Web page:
E. Test Results of Properties of Inks

Inventive dyes-A, E and E′ (with salts not removed) were formulated in inks, their formulations and properties shown in Table 8 and 9.

TABLE 8
Formulation of inventive inks
ComponentsRatio (wt %)
Main solventDeionized water67.5
Humectant andP.E.G (Polyethylene30.0
viscosity adjustingglycol) .#200
agent
ColorantInventive dye A, E2.0
and E′
Adjustment of pHCitric acid buffer0.5
solution (pH = 4.65)

TABLE 9
Test results of properties of inks
ησDensityCentrifugation
(cp)(dyne/cm)(g/cm3)pHtest
Inventive ink-A4.05532.911.054.65homogeneous
Inventive ink-E4.92734.501.044.77homogeneous
Inventive ink-E′4.30239.101.054.20homogeneous
Commercial ink -S4.31630.251.095.75very slightly
precipitated
Commercial ink -U2.44938.381.066.35homogeneous
EPSON 400 ink3.81231.991.108.73homogeneous

F. Ink-Jet Printing on Papers

Three commercial inks and Three inks formulated with the inventive dyes were adjusted to have same chromatic strength and then were used to jet print on three types of paper, namely, a photographic paper, a glossy paper and a A4 paper. ΔE (color difference) thereof were compared with standard magenta of Pantone card. In addition, light fastness was tested. Results were shown in Table 10-12.

1. Color Comparison with CIE Lab System

  • (1) Papers made of different materials had different degrees of adsorption of the ink and hence exhibited considerably different shade.

(2) Results from ink-jet prints on three types of paper indicated consistently that ΔE (color difference) between the inventive ink A (on A4 paper, glossy paper and photographic paper) and Pantone magenta was the least; then, the EPSON 400 original ink (on a photographic paper), the inventive ink E′ (on a glossy paper), and the commercial ink-S was respectively the second least.

TABLE 10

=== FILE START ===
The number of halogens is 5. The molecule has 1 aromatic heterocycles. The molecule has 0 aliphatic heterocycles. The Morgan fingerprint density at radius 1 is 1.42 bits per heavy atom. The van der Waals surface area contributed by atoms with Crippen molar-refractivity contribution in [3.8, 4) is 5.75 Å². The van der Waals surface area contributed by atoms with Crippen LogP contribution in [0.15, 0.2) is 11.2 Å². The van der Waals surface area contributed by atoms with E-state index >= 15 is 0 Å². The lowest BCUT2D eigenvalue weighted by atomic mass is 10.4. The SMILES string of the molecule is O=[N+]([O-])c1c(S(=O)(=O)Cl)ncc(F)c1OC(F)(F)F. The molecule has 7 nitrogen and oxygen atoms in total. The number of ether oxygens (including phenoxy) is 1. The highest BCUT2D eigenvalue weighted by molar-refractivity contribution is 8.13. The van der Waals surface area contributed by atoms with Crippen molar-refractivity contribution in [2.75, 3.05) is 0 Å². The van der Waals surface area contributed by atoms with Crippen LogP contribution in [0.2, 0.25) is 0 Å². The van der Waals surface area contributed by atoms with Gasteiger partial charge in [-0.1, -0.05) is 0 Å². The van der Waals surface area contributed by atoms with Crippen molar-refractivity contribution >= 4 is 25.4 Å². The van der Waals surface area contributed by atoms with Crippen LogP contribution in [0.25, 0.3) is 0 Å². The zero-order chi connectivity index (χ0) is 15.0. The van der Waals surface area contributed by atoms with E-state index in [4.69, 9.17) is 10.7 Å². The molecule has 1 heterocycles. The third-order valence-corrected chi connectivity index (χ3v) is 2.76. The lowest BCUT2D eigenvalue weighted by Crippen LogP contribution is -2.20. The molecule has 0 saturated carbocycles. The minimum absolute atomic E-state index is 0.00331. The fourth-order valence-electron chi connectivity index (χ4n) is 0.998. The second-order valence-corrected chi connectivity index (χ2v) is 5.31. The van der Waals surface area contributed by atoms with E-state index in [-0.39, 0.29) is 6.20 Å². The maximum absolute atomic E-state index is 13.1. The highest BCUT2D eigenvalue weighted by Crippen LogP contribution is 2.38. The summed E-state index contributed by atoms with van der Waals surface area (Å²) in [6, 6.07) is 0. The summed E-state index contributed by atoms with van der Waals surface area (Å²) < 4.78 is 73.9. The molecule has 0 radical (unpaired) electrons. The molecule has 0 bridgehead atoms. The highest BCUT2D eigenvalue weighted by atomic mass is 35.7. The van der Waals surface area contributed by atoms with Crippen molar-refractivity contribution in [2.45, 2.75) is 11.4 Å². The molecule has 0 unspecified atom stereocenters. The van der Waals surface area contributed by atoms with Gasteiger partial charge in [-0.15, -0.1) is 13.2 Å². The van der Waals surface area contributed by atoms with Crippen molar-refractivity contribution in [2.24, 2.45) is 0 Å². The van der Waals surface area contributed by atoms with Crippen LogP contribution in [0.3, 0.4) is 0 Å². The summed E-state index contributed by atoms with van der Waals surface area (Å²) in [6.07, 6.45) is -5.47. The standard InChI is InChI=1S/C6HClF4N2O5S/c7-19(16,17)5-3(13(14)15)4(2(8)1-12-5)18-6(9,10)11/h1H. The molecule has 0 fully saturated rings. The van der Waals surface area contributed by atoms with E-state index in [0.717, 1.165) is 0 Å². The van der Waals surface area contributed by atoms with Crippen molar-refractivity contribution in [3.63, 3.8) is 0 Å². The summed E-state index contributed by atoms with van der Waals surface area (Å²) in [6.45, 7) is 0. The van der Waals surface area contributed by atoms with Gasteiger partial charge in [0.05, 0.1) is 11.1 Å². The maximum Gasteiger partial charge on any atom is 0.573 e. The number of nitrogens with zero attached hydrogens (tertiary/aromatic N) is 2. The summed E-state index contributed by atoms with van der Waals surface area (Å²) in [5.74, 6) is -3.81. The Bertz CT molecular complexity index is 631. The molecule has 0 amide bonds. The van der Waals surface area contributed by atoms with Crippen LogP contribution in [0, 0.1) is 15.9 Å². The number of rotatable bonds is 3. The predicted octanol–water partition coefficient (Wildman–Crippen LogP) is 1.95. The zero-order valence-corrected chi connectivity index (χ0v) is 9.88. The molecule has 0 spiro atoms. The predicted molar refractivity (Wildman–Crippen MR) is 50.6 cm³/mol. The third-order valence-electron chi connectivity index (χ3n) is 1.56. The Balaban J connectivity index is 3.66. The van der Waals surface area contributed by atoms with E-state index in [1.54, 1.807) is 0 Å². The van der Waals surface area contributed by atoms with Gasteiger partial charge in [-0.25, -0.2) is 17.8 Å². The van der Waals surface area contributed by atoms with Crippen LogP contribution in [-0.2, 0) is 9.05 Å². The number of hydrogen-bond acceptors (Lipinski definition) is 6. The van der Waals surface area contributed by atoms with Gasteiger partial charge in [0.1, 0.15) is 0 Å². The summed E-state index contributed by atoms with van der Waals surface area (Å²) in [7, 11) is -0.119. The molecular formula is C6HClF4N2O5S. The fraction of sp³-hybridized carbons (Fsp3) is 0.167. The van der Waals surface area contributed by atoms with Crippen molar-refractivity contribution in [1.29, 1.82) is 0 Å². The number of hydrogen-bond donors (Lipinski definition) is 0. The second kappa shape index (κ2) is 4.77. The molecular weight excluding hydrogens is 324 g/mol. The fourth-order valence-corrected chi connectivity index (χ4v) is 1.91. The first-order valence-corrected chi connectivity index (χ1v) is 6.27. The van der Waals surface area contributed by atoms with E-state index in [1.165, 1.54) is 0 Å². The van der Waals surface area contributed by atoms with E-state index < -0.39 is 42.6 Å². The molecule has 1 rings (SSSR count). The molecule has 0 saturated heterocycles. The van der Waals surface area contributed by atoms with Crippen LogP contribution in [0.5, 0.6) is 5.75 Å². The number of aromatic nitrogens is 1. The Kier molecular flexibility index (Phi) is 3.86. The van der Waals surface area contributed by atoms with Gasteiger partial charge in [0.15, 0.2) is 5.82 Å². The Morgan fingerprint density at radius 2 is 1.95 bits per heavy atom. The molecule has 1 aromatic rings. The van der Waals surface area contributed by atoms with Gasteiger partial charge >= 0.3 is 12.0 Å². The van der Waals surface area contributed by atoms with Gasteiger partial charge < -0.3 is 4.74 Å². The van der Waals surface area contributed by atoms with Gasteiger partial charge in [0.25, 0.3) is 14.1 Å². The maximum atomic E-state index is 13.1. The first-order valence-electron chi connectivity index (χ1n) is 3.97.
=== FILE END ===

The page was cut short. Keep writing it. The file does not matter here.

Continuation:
ΔE (color difference) vs Pantone magenta on photographic paper
ΔaΔbΔE
(red-(yellow-(color
Inventive inksΔLgreen)blue)difference)
A0.8081.819−0.9492.212
E−4.081−8.150−0.7149.142
E′−8.186−1.19910.01012.987
EPSON 400 ink−4.642−0.583−3.0925.608
Commercial ink-S−13.356−1.25612.44118.296
Commercial ink-U−8.0914.9108.98113.047

TABLE 11
ΔE (color difference) vs Pantone magenta on glossy paper
ΔaΔbΔE
ΔL(red-(yellow-(color
Inventive inks(shade)green)blue)difference)
A0.963−2.717−3.0014.161
E−5.013−0.662−4.1326.530
E′−3.791−3.430−2.0925.524
EPSON 400 ink−7.7175.020−10.32313.832
Commercial ink-S−11.6090.9765.45112.862
Commercial ink-U−7.0821.8151.2407.415

TABLE 12
ΔE (color difference) vs Pantone magenta on A4 paper
ΔaΔbΔE
ΔL(red-(yellow-(color
Inventive inks(shade)green)blue)difference)
A−1.5770.044−0.3971.627
E4.649−11.914−9.42215.885
E′9.371−13.590−14.58022.024
EPSON 400 ink2.418−8.070−11.35814.142
Commercial ink-S−5.666−0.221−5.6588.010
Commercial ink-U−10.878−4.663−4.49812.661

2. Light Fastness Test

Light fastness test was performed on ink-jet printed papers and as results shown in Table 13, the inventive ink A exhibited the highest light fastness on A4 paper and photographic paper, while other inks were only at 1-2 level.

TABLE 13
Light fastness
ItemsA4 paperGlossy paperPhotographic paper
Inventive ink-A312
Inventive ink-E11-21
Inventive ink-E′1-21-21-2
EPSON 400 ink1-211